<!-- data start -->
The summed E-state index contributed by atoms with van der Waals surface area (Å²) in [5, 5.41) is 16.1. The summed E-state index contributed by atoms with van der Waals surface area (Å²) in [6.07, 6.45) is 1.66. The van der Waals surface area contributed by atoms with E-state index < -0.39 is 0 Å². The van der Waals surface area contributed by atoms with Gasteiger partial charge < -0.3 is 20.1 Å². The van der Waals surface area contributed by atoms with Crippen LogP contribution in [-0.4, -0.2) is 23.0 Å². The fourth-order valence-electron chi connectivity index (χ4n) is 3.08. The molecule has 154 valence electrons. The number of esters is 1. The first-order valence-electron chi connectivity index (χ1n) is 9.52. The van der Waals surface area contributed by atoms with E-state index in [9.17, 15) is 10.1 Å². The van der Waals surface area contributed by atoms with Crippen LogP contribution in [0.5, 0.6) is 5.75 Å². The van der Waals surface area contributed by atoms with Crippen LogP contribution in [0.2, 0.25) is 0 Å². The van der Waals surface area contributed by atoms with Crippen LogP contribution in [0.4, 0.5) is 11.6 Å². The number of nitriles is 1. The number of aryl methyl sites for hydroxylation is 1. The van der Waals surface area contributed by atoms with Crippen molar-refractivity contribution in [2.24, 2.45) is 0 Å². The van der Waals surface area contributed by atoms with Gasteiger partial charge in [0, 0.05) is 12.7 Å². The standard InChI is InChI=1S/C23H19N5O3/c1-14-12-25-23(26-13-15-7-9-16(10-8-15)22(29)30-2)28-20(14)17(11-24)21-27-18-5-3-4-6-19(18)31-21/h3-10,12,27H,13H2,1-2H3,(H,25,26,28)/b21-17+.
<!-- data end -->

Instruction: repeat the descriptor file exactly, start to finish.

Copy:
The summed E-state index contributed by atoms with van der Waals surface area (Å²) in [5, 5.41) is 16.1. The summed E-state index contributed by atoms with van der Waals surface area (Å²) in [6.07, 6.45) is 1.66. The van der Waals surface area contributed by atoms with E-state index < -0.39 is 0 Å². The van der Waals surface area contributed by atoms with Gasteiger partial charge < -0.3 is 20.1 Å². The van der Waals surface area contributed by atoms with Crippen LogP contribution in [-0.4, -0.2) is 23.0 Å². The fourth-order valence-electron chi connectivity index (χ4n) is 3.08. The molecule has 154 valence electrons. The number of esters is 1. The first-order valence-electron chi connectivity index (χ1n) is 9.52. The van der Waals surface area contributed by atoms with E-state index in [9.17, 15) is 10.1 Å². The van der Waals surface area contributed by atoms with Crippen LogP contribution in [0.5, 0.6) is 5.75 Å². The van der Waals surface area contributed by atoms with Crippen LogP contribution in [0.2, 0.25) is 0 Å². The van der Waals surface area contributed by atoms with Crippen LogP contribution in [0.4, 0.5) is 11.6 Å². The number of nitriles is 1. The number of aryl methyl sites for hydroxylation is 1. The van der Waals surface area contributed by atoms with Crippen molar-refractivity contribution in [2.24, 2.45) is 0 Å². The van der Waals surface area contributed by atoms with Gasteiger partial charge in [0, 0.05) is 12.7 Å². The standard InChI is InChI=1S/C23H19N5O3/c1-14-12-25-23(26-13-15-7-9-16(10-8-15)22(29)30-2)28-20(14)17(11-24)21-27-18-5-3-4-6-19(18)31-21/h3-10,12,27H,13H2,1-2H3,(H,25,26,28)/b21-17+.